In 1999, Diuguid settled in South Africa and started an arts and drama group with male prisoners at the Leeuwkop Maximum Security Prison. "Doing work about people who are at the edge, is for me second nature," she said. The next year, having been diagnosed with breast cancer, she started a project in Alexandra township using dance, drama, art and movement to help empower and heal traumatised children. The name of the project was Voices, and the name of her company, "Dedel'ingoma" (which means Release your song). In 2002, she directed the techno-opera Earthdiving in Cape Town.
Diuguid continued working until shortly before her death in 2003. Her companion of 17 years, South African filmmaker Melanie Chait, and their foster son Desmond, survived her. She left instructions to spread her cremated remains in England, South Africa and Kentucky. Diuguid was memorialized by a plaque in St Michael's and All Angels Church, Guiting Power, Gloucestershire, England, and with a cenotaph at the Ghent Cemetery in Carroll County, Kentucky.
1953 – Tim Gill is an American computer software entrepreneur and LGBT rights activist. He created the Gill Foundation, one of the first major foundations to benefit the GLBT community.
Tim Gill got hooked on computers when his high school acquired its first computer. It wasn't long until he taught himself to create complex programs. Instead of following in his father's footsteps as a physician as he had originally planned, he majored in applied mathematics and computer science at the University of Colorado.
After jobs at Hewlett-Packard and a consulting services firm, Gill started the company Quark, Inc. in 1981 with a $2,000 loan from his parents. Quark produced successful page layout software for the graphics market. With the introduction of Farhad (Fred) Ebrahimi as CEO in 1986 and the monumental success of QuarkXPress "first introduced in 1987," Gill became a multi-millionaire. Gill announced in 2000 that he had sold his 50% interest in Quark, Inc., citing his growing involvement in philanthropic and activist endeavors.[
Gill began to speak out publicly as a gay man in 1992 when Colorado voters passed Amendment 2, which banned laws designed to protect GLBT people from discrimination. In 1994 he established the Gill Foundation with the mission of securing equal opportunity for all people, regardless of sexual orientation or gender expression.
One of its projects is the Gay & Lesbian Fund for Colorado. His political endeavors, which are separate from his charitable foundation, are directed through the Gill Action Fund.
Gill married his husband Scott Miller in Massachusetts in 2009. They live in Denver, Colorado.
1954 – David Trago, the elected sheriff of Jackson County, Ohio, is arrested on sodomy charges. He is a religious fundamentalist and the father of 13 children. The first trial ends in his acquittal, but later he is arrested again for attempting to have sex with a teenage male and is convicted and removed from office.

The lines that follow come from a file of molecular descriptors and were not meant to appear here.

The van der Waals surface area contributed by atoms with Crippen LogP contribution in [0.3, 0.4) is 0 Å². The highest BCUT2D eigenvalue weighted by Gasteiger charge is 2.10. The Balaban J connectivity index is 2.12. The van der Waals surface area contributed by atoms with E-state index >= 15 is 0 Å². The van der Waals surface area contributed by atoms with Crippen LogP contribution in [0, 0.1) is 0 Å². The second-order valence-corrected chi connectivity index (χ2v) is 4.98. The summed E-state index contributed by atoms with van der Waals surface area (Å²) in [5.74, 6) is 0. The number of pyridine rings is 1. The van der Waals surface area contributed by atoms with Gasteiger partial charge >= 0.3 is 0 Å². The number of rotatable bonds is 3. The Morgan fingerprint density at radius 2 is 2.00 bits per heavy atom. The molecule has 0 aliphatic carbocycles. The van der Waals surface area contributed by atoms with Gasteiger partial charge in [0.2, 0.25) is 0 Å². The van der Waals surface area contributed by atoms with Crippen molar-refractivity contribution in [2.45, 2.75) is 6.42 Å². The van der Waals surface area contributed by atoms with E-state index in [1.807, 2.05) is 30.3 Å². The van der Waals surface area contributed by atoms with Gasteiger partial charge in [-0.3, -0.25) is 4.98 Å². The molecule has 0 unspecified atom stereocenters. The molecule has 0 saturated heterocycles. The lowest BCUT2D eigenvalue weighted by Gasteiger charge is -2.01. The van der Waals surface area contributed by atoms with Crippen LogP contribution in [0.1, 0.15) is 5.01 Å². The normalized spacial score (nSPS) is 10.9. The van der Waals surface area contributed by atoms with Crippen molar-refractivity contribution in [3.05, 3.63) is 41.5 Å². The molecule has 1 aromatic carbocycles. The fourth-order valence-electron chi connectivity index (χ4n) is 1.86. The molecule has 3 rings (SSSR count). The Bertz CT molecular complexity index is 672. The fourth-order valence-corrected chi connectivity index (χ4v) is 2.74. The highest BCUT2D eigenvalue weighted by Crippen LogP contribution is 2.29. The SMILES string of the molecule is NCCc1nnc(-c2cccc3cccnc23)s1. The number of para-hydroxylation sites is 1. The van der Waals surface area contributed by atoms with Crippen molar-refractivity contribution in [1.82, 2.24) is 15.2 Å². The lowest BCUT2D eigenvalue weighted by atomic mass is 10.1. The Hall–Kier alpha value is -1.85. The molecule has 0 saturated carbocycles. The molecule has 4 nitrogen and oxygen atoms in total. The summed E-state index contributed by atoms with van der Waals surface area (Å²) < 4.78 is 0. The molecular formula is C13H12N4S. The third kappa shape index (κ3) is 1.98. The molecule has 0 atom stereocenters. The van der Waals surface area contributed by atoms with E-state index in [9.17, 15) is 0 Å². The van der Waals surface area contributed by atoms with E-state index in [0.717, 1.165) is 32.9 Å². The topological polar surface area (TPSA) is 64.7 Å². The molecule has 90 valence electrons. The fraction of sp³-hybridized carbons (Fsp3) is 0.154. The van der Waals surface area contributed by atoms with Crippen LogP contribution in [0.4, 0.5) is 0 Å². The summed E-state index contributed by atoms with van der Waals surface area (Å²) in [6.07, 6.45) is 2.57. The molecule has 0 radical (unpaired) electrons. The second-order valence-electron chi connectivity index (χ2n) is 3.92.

1956 – Martina Navratilova, born in Prague, is a Czech American tennis player and a former World No. 1. Billie Jean King said about Navratilova in 2006, "She's the greatest singles, doubles and mixed doubles player who's ever lived."
Navratilova won 18 Grand Slam singles titles, 31 Grand Slam women's doubles titles (an all-time record), and 10 Grand Slam mixed doubles titles. She reached the Wimbledon singles final 12 times, including 9 consecutive years from 1982 through 1990, and won the women's singles title at Wimbledon a record 9 times. She and King each won 20 Wimbledon titles, an all-time record. Navratilova is one of just three women to have accomplished a career Grand Slam in singles, women's doubles, and mixed doubles (called the Grand Slam "boxed set") a record she shares with Margaret Court and Doris Hart. She holds the open era record for most singles titles (167) and doubles titles (177). She recorded the longest winning streak in the open era (74 consecutive matches) and three of the six longest winning streaks in the women's open era. Navratilova, Margaret Court, and Maureen Connolly share the record for the most consecutive Grand Slam singles titles (six). Navratilova reached 11 consecutive Grand Slam singles finals, second all-time to Steffi Graf's 13. In women's doubles, Navratilova and Pam Shriver won 109 consecutive matches and won all four Grand Slam titles in 1984. Also the pair set an all time record of 79 titles together and tied Louise Brough Clapp's and Margaret Osborne duPont's record of 20 Grand Slam women's doubles titles as a team. In addition she won the season ending WTA Tour Championships a record 8 times and made the finals a record 14 times and won the doubles title a record 11 times. Navratilova is the only man or woman to have won 8 different tournaments at least 7 times.